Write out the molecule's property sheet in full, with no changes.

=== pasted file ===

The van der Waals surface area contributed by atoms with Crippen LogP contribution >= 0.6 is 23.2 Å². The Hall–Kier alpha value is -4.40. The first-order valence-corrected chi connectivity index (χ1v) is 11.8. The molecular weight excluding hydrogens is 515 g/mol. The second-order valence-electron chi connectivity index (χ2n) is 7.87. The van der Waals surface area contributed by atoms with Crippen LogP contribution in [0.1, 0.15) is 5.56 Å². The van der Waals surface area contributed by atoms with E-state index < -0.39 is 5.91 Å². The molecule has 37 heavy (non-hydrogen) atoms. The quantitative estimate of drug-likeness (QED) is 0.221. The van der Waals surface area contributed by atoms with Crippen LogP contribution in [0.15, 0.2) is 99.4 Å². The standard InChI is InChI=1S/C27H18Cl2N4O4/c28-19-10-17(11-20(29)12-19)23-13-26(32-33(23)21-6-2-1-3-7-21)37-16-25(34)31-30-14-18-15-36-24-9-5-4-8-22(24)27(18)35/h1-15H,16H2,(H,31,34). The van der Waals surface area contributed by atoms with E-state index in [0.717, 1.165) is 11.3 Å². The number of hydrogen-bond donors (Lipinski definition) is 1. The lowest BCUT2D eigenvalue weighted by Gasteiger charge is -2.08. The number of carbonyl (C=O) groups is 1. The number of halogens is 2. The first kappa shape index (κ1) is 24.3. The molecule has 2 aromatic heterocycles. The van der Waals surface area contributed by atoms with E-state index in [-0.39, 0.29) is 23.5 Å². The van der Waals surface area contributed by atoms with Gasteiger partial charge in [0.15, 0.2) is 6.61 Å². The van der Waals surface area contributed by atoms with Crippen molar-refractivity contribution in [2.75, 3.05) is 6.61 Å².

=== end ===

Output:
The van der Waals surface area contributed by atoms with Crippen LogP contribution >= 0.6 is 23.2 Å². The Hall–Kier alpha value is -4.40. The first-order valence-corrected chi connectivity index (χ1v) is 11.8. The molecular weight excluding hydrogens is 515 g/mol. The second-order valence-electron chi connectivity index (χ2n) is 7.87. The van der Waals surface area contributed by atoms with Crippen LogP contribution in [0.1, 0.15) is 5.56 Å². The van der Waals surface area contributed by atoms with E-state index < -0.39 is 5.91 Å². The molecule has 37 heavy (non-hydrogen) atoms. The quantitative estimate of drug-likeness (QED) is 0.221. The van der Waals surface area contributed by atoms with Crippen LogP contribution in [0.15, 0.2) is 99.4 Å². The standard InChI is InChI=1S/C27H18Cl2N4O4/c28-19-10-17(11-20(29)12-19)23-13-26(32-33(23)21-6-2-1-3-7-21)37-16-25(34)31-30-14-18-15-36-24-9-5-4-8-22(24)27(18)35/h1-15H,16H2,(H,31,34). The van der Waals surface area contributed by atoms with E-state index in [0.717, 1.165) is 11.3 Å². The number of hydrogen-bond donors (Lipinski definition) is 1. The lowest BCUT2D eigenvalue weighted by Gasteiger charge is -2.08. The number of carbonyl (C=O) groups is 1. The number of halogens is 2. The first kappa shape index (κ1) is 24.3. The molecule has 2 aromatic heterocycles. The van der Waals surface area contributed by atoms with E-state index in [-0.39, 0.29) is 23.5 Å². The van der Waals surface area contributed by atoms with Gasteiger partial charge in [0.15, 0.2) is 6.61 Å². The van der Waals surface area contributed by atoms with Crippen molar-refractivity contribution in [2.75, 3.05) is 6.61 Å².